The San Francisco 49ers promise to have an eventful quartet of preseason clashes; here are four reasons why you can’t miss any of the Niners’ preseason action.
“I can’t even watch the preseason.” “The games don’t mean anything.” “The starters barely play.”
You’ve heard it all from the supposed football fanatics who take about 0.3 seconds to thoroughly dismiss the entire preseason.
While it’s true that no one is going to confuse the preseason opener with a high-stakes division clash in Week 15 or an epic postseason tussle, the preseason produces its fair share of excitement, provided you look hard enough.
It’s the calm before the storm. The appetizer before the feast. Heck, it’s the chance to once again simply watch pro football!
1. Men are fighting to play professional football for a living
What’s one of the reasons the NFL is so popular in this country? In a word: drama. Drama on who said what or who’s going to start at quarterback in the lead-up to games, drama on the field in the form of two-minute drives with everything on the line, drama away from the gridiron through Twitter beefs and nightclub shenanigans.
While all those examples put eyes on the product, what’s more dramatic than watching players battle for roster spot? Many of these men are fighting for their livelihood, their dream, the chance to earn a financial payoff for all the hard work they’ve been putting in since Pop Warner.
Niner tie-in: It’s hard to know exactly how the 53-man roster will shake out, but players around the league can help their cause with a stout performance in the preseason, and the Niners are no exception. Take, for example, defensive back Tarvarus McFadden, who went undrafted due in part to a poor 40-yard dash time (4.67) and faces an uphill battle to crack the roster. A ballhawk who picked off eight passes during his sophomore season in 2016, the Florida State product isn’t without tantalizing upside, but McFadden’s NFL future could be on the line during San Francisco’s four preseason tilts. If he doles out a few punishing hits or notches two or three pass breakups, McFadden’s chances to make the Niners (or be signed by another team if he doesn’t stick with the red and gold) will grow by leaps and bounds.
Guys like seventh-round rookie receiver Richie James and embattled third-year guard Josh Garnett are in a similar position as players that could significantly help their stock with strong preseason play.
2. We get to see top free agents and draft picks get their first game action on their new squad
They won’t play for all four quarters, they won’t dive deep into the playbook, and how they performed in the preseason with their new squad will be all but forgotten once the regular season starts, but it’s still a striking image when you witness a big-name player competing in game action with their new team for the first time.
Niner tie-in: Training camp is one thing, but Richard Sherman as a 49er is going to become a very real concept whenever he takes the field rocking the red and gold (he’ll be held out of the preseason opener against Dallas due to hamstring tightness). Ditto for fellow enticing free agent signings Jerick McKinnon and Weston Richburg and top draft picks Mike McGlinchey, Dante Pettis and Fred Warner.
3. We can watch our favorite team without stressing out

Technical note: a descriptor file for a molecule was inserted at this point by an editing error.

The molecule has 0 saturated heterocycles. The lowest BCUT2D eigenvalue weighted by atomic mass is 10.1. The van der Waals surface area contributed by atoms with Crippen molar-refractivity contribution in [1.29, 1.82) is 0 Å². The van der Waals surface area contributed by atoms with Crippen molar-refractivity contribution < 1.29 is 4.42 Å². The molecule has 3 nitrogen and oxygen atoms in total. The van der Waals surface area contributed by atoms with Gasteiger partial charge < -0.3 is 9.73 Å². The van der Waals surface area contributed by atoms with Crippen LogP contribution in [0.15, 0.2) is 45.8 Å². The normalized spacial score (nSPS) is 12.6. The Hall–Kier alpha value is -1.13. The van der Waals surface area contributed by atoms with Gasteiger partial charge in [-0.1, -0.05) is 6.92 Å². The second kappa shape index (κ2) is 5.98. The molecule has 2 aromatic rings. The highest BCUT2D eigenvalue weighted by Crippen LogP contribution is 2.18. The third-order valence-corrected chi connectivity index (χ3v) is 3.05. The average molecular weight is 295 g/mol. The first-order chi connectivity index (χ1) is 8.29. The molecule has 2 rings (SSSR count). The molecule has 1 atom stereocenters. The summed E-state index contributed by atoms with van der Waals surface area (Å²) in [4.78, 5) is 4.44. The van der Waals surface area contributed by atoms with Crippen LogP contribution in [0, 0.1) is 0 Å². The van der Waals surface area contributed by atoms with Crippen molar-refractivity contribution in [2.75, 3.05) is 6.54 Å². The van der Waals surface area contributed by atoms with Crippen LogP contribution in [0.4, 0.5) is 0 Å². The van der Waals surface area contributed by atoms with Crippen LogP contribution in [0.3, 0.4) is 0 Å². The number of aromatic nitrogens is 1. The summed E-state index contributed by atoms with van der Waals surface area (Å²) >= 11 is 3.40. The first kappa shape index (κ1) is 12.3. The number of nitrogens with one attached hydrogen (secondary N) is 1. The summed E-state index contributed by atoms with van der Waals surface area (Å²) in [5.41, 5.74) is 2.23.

We all love football, but let’s be honest: Watching your favorite team in a critical seesaw battle late in the regular season is a grueling, stressful endeavor. And the playoffs? You’ll be lucky if you haven’t lost your voice screaming at the TV by midway through the second quarter.
But the preseason provides a laid back, casual atmosphere for even for the most maniacal of hardcore fans because – as preseason naysayers are so quick to point out – winning and losing doesn’t mean much.
Instead, you’re finally getting a glimpse at your team’s newcomers and mainstays playing together for the first time. You’re impressed with what you’re seeing from that third-year receiver who may finally be primed for a breakout. You’re happy with the strong open-field tackling, but you’d like to see the pass rush put a bit more heat on the quarterback.
Niner tie-in: Embrace the casual atmosphere of San Francisco’s preseason opener against Dallas on Thursday because it won’t be long before you’re living and dying with every play during Week 1’s tough test in Minnesota.
San Francisco started 0-9 last season, so to say it’s important to get off to a good start this year would be an understatement. It won’t be easy, as the first half of the Niners’ schedule is at the Vikings, home against the Lions, at the Chiefs, at the Chargers, home against the Cardinals, at the Packers, home against the Rams and at the Cardinals. Scoring some tough early-season victories will be paramount if the Niners are to fulfill the fans’ prophesy of becoming a playoff team.
4. The preseason separates the real fans from the bandwagon fans
We’re not saying you’re a lousy fan if you don’t park yourself in front of the television for all 16 quarters of your favorite team’s preseason contests. The games air on random nights at seemingly sporadic times, and people have lives away from watching modern-day gladiators slam into each other in full-speed collisions.
But real fans have a knowledge about their team that extends beyond the starting quarterback, the top running back, one receiver and one defensive standout. They want to know their team inside and out, and they want to understand what is expected of each player and what they all went through to be here. And the preseason is your only chance to get a good, long look at the roster from top to bottom. It’s fun to pick out two or three roster hopefuls and root for them to make a big play, thus increasing their chance to crack the 53.
Injuries are bound to happen in the NFL, and depth charts are certain to fluctuate based on performance, and a real fan is invested in battles for starting gigs and roster spots.
Niner tie-in: Niner Faithful are a passionate bunch, and you’d be hard-pressed to find someone who claims to be a diehard San Francisco fan who doesn’t have a strong knowledge of the roster. 49ers fans will be watching the preseason with baited breath, hoping that their personal favorite roster longshot turns some heads and sticks with the team into the regular season.
Five Matchups to Watch in Preseason Clash with Houston